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Catechol Degradation

Catechol, a by-product of poly aromatic hydrocarbon metabolism, is a toxic compound found in tailings ponds. This toxic compound can be degraded by Catechol 2,3-dioxygenase, which is coded for by the gene XylE found on the Tol plasmid of Pseudomonas putida (Nakai). Previously there were only two available biobricks of this gene. One contained the XylE gene with its native RBS site and the other part had an added Pcst promoter, which was glucose-repressible. To tackle to problem of XylE being repressed, when the transformed E.coli was grown in media containing glucose, a TetR promoter was added to the part containing only the gene.

Catechol 2,3-dioxygenase is an extradiol dioxygenase which cleaves catechol adjacent to the two hydroxyl groups. When this occurs 2-hydroxymuconic semialdehyde is produced, which is yellow in colour. This colour change allows for easy assays to be conducted which show the enzymes activity.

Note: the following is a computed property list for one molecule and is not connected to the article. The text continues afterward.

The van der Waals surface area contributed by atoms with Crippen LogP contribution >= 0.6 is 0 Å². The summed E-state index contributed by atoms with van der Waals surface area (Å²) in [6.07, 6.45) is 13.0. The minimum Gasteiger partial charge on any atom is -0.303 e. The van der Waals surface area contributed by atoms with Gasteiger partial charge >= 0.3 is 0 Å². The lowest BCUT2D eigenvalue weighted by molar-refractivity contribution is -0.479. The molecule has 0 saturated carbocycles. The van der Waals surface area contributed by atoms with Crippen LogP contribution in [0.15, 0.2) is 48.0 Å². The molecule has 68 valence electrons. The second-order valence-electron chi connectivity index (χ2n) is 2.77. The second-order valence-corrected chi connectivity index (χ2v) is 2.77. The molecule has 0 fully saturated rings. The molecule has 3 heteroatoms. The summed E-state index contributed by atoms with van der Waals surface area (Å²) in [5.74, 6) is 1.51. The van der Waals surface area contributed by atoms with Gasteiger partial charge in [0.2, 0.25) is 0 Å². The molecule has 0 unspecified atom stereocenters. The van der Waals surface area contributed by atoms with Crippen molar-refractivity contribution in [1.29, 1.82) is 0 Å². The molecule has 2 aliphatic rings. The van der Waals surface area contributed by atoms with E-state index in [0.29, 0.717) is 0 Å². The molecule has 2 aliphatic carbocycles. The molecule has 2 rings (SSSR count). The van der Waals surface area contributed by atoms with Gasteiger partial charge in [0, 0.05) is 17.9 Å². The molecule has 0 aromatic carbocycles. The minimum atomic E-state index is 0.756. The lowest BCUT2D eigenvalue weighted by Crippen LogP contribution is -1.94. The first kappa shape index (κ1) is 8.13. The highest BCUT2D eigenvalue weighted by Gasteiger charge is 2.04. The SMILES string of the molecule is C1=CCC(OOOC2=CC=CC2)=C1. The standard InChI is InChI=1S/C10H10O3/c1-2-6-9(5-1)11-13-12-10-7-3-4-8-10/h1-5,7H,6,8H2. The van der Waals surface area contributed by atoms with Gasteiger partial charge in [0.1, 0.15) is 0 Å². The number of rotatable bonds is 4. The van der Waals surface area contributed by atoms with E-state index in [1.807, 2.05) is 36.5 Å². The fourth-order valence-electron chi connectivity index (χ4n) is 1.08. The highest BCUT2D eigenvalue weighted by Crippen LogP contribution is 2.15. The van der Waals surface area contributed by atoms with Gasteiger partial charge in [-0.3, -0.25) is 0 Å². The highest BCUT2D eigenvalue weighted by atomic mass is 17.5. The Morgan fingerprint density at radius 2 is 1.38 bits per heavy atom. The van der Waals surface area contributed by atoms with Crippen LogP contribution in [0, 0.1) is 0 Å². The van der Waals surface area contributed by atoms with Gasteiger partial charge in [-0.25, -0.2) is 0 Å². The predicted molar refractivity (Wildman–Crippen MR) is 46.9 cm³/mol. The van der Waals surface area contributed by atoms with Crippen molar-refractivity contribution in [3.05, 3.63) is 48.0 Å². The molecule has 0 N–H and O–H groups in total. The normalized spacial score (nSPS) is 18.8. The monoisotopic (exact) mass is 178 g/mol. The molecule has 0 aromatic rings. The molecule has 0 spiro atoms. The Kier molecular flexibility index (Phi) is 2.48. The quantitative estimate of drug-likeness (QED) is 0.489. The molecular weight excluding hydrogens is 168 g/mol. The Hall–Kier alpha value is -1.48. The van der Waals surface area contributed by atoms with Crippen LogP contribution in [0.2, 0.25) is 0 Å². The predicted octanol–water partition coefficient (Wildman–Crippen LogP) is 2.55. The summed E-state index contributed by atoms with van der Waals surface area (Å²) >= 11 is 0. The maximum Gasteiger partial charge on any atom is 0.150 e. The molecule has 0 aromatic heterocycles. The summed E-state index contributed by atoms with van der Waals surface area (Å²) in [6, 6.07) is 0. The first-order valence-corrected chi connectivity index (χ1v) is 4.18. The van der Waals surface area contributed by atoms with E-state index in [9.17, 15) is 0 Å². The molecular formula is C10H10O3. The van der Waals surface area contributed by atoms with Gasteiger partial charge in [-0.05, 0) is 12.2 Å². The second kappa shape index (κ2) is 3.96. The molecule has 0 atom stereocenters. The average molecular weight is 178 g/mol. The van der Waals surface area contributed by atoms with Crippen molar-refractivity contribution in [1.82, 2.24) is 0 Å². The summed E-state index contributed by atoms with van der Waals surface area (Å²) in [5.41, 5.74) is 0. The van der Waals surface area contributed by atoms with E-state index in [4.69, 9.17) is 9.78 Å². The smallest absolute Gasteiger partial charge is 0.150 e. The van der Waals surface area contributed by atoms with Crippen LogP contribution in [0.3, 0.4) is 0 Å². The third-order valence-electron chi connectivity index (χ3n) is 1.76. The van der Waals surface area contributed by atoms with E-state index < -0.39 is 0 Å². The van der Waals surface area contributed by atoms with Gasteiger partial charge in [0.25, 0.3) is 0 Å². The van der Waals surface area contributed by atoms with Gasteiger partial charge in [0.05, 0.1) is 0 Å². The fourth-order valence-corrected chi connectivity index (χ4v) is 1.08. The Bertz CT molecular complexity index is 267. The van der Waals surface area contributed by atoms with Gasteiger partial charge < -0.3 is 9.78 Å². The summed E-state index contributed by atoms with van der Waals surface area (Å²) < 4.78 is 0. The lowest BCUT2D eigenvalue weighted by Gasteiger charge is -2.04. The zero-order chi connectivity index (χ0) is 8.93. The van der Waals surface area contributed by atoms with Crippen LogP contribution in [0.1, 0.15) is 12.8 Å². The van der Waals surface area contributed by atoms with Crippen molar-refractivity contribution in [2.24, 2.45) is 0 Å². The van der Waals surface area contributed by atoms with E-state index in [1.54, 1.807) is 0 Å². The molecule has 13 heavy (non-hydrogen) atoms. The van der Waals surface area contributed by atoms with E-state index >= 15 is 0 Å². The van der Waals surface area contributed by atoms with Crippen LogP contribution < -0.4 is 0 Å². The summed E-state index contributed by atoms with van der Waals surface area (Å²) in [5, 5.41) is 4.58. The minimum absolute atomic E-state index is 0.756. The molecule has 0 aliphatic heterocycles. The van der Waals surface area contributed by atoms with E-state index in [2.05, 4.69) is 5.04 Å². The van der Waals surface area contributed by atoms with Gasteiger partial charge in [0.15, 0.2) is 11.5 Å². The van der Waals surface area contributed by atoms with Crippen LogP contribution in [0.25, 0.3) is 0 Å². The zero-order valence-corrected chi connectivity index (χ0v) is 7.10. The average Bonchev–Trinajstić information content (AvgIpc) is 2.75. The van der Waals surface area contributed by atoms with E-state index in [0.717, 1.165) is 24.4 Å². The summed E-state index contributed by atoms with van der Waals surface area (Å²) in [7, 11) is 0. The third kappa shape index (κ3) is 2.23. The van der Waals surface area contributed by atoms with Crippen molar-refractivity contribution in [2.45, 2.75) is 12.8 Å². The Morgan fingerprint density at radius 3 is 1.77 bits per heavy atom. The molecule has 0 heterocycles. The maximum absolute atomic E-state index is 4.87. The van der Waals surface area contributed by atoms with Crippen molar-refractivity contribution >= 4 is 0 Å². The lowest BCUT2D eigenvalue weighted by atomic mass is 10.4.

The colour change assays were performed with the newly constructed part by bringing the supernatant of an overnight culture to a concentration of 0.1 M of catechol. The catechol was added to the supernatant because the reaction takes place outside of the cell. Within minutes of the addition of catechol to the supernatant, the solution turned from the pale yellow of LB to a bright yellow. This assay was completed by following the previous assay done by the 2008 Edinburgh iGEM team.


Nakai, C., Kagamiyama, H., and Nozaki, M. 1983. Complete nucleotide sequence of the metapyrocatechase gene on the TOL plasmid of Pseudomonas putida. The Journal of Biological Chemistry 258: 2923-2928.

|500px|thumb|Alkane Hydroxylase system colony PCR gel (K398014) Lanes 2-8 (Colonies A-E) with a 1Kb ladder (L).|center
UCalgary2010 R0040-XylE.png